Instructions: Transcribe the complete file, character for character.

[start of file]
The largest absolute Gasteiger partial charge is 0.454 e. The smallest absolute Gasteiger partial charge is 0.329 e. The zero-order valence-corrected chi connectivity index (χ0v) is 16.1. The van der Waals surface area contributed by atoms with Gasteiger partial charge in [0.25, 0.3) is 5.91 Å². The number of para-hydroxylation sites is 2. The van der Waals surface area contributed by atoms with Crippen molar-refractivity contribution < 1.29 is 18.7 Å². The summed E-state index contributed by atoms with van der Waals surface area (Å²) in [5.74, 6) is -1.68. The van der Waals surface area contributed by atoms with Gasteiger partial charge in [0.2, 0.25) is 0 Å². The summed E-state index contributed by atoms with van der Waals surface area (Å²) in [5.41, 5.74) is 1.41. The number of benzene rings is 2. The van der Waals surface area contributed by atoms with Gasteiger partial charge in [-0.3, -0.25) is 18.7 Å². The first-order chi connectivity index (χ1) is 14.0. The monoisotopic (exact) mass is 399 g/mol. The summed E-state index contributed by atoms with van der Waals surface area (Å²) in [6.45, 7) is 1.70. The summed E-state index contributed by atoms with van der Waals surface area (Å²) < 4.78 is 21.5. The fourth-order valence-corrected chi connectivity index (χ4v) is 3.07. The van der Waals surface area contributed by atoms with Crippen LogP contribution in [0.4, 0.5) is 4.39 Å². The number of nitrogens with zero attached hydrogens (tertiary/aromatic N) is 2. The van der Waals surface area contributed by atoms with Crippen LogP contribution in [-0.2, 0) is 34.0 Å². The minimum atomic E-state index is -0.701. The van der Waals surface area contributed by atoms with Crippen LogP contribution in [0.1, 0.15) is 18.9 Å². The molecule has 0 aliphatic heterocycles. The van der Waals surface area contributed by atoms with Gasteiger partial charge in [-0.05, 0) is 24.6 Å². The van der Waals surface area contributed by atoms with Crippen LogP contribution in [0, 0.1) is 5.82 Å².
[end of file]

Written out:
The largest absolute Gasteiger partial charge is 0.454 e. The smallest absolute Gasteiger partial charge is 0.329 e. The zero-order valence-corrected chi connectivity index (χ0v) is 16.1. The van der Waals surface area contributed by atoms with Gasteiger partial charge in [0.25, 0.3) is 5.91 Å². The number of para-hydroxylation sites is 2. The van der Waals surface area contributed by atoms with Crippen molar-refractivity contribution < 1.29 is 18.7 Å². The summed E-state index contributed by atoms with van der Waals surface area (Å²) in [5.74, 6) is -1.68. The van der Waals surface area contributed by atoms with Gasteiger partial charge in [0.2, 0.25) is 0 Å². The summed E-state index contributed by atoms with van der Waals surface area (Å²) in [5.41, 5.74) is 1.41. The number of benzene rings is 2. The van der Waals surface area contributed by atoms with Gasteiger partial charge in [-0.3, -0.25) is 18.7 Å². The first-order chi connectivity index (χ1) is 14.0. The monoisotopic (exact) mass is 399 g/mol. The summed E-state index contributed by atoms with van der Waals surface area (Å²) in [6.45, 7) is 1.70. The summed E-state index contributed by atoms with van der Waals surface area (Å²) < 4.78 is 21.5. The fourth-order valence-corrected chi connectivity index (χ4v) is 3.07. The van der Waals surface area contributed by atoms with Crippen LogP contribution in [0.4, 0.5) is 4.39 Å². The number of nitrogens with zero attached hydrogens (tertiary/aromatic N) is 2. The van der Waals surface area contributed by atoms with Crippen LogP contribution in [-0.2, 0) is 34.0 Å². The minimum atomic E-state index is -0.701. The van der Waals surface area contributed by atoms with Crippen LogP contribution in [0.1, 0.15) is 18.9 Å². The molecule has 0 aliphatic heterocycles. The van der Waals surface area contributed by atoms with Gasteiger partial charge in [-0.05, 0) is 24.6 Å². The van der Waals surface area contributed by atoms with Crippen LogP contribution in [0, 0.1) is 5.82 Å².